Dragnet for ‘Slavers’ Is Set

Another in our series of new transcriptions of contemporary articles on the Leo Frank case.

The Atlanta Georgian

Saturday, July 12, 1913

Arrest of Additional Men Named by Girl Victim of the “Ring” Due Soon.

With rapid-fire developments featuring the day’s investigation of the “vice ring” said to exist in Atlanta, Chief of Police Beavers announced at noon that he is accumulating new evidence through which he hopes to be able soon to break up the gang. The new evidence, he intimtaed [sic], is startling, and is expected to result in arrests of several men and women within 24 hours.

The principal developments of the day, through which Chief Beavers is […] obtaining his new evidence are as follows:

Dora Rothstein has made a new statement, implicating three more men in her downfall, and naming half a dozen girls as victims of the ring.

The detective department, following a severe grilling given them by Chief Beavers Friday night, is seeking evidence against the vice ring with renewed vigor.

Two prominent business men, interested in the welfare of the little Rothstein girl, have entered the case and are aiding Chief Beavers in securing evidence.

Information has come to Chief Beavers of a house where young girls are taken by men and ruined, and then taken to hotels or immoral resorts.

The dragnet has been thrown out for the son of one of Atlanta’s most prominent business men, named by Hattie Smith in her story of immorality at the Cumberland Hotel.

Four persons—Hattie Smith, Mrs. Lola White, Paul Estes and Hoyt Monroe—were held for the Grand Jury Saturday morning on new charges, following the Smith girl’s story of a “joy ride.” Estes has said that he will make a confession, in which he will involve men hitherto unsuspected.

Chief Warns Detectives.

In his conference with the detective department late Friday afternoon, which was held in Chief Lanfod’s [sic] office behind closed doors, Chief Beavers took the detectives severely to task for their laxity in reporting vice cases. He intimated strongly that the detectives were not doing their duty and not getting results.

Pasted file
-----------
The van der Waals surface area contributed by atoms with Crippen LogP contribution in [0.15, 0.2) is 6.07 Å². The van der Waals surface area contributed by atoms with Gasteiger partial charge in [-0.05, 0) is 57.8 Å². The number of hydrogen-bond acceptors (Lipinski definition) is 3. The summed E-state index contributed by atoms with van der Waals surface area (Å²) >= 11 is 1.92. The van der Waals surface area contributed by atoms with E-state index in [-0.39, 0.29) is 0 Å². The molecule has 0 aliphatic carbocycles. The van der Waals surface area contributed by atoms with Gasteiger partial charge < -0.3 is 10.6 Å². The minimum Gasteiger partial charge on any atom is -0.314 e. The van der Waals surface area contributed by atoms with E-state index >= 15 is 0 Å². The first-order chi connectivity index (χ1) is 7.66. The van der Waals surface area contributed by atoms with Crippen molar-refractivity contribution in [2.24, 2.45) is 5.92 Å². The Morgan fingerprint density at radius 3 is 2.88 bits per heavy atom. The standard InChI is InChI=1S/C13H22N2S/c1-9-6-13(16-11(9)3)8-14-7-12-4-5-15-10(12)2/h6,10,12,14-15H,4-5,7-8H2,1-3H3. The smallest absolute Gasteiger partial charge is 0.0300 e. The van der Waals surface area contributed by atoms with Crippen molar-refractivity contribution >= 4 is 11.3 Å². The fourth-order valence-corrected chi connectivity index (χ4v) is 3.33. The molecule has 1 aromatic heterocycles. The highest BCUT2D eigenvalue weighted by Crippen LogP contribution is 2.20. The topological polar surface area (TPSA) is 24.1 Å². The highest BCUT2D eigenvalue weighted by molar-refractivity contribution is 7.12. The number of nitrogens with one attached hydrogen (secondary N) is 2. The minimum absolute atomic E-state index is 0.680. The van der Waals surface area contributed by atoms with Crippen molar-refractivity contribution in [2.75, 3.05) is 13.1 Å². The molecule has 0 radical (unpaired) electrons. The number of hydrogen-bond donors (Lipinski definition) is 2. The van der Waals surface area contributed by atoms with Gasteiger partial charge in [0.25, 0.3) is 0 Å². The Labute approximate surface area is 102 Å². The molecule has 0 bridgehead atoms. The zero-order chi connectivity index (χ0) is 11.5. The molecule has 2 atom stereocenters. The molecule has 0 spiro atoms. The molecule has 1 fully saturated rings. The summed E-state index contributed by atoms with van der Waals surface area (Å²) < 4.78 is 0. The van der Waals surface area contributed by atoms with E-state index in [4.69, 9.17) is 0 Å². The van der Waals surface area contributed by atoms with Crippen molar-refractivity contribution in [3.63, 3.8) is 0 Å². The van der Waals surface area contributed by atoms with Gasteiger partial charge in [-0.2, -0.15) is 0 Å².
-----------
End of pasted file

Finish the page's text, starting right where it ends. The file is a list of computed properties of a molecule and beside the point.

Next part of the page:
Makes Suspension Threat.

“It is as much your duty as it is the duty of any other man on the force,” Chief Beavers is said to have told them, “to report the existence of vice. In the future all knowledge gained by detectives as to the existence of immoral resorts must be reported at once to headquarters. If you personally are engaged on some other case and have not the time to work the vice case, report it so some one else can investigate and make the case.”

Chief Beavers urged the detectives to greater activity in the war against vice, and declared that they would fare the same as uniformed men if it was shown that they know of immoral houses and do not report them. They will be promptly suspended, the chief said.

May Involve Hotels.

The story of the Wilson girl is fraught with possibilities, Chief Beavers declares. She will give a detailed account of her adventures after she met Dora Rothstein at the White City on July 1, and it is understood that she will make revelations of her life before she was married several months ago, by which she will involve several downtown hotels. She has promised Chief Beavers that she will make public the name of every man who has been with her and the Rothstein girl during the past two weeks.

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The Atlanta Georgian, July 12th 1913, “Dragnet for ‘Slavers’ Is Set,” Leo Frank case newspaper article series (Original PDF)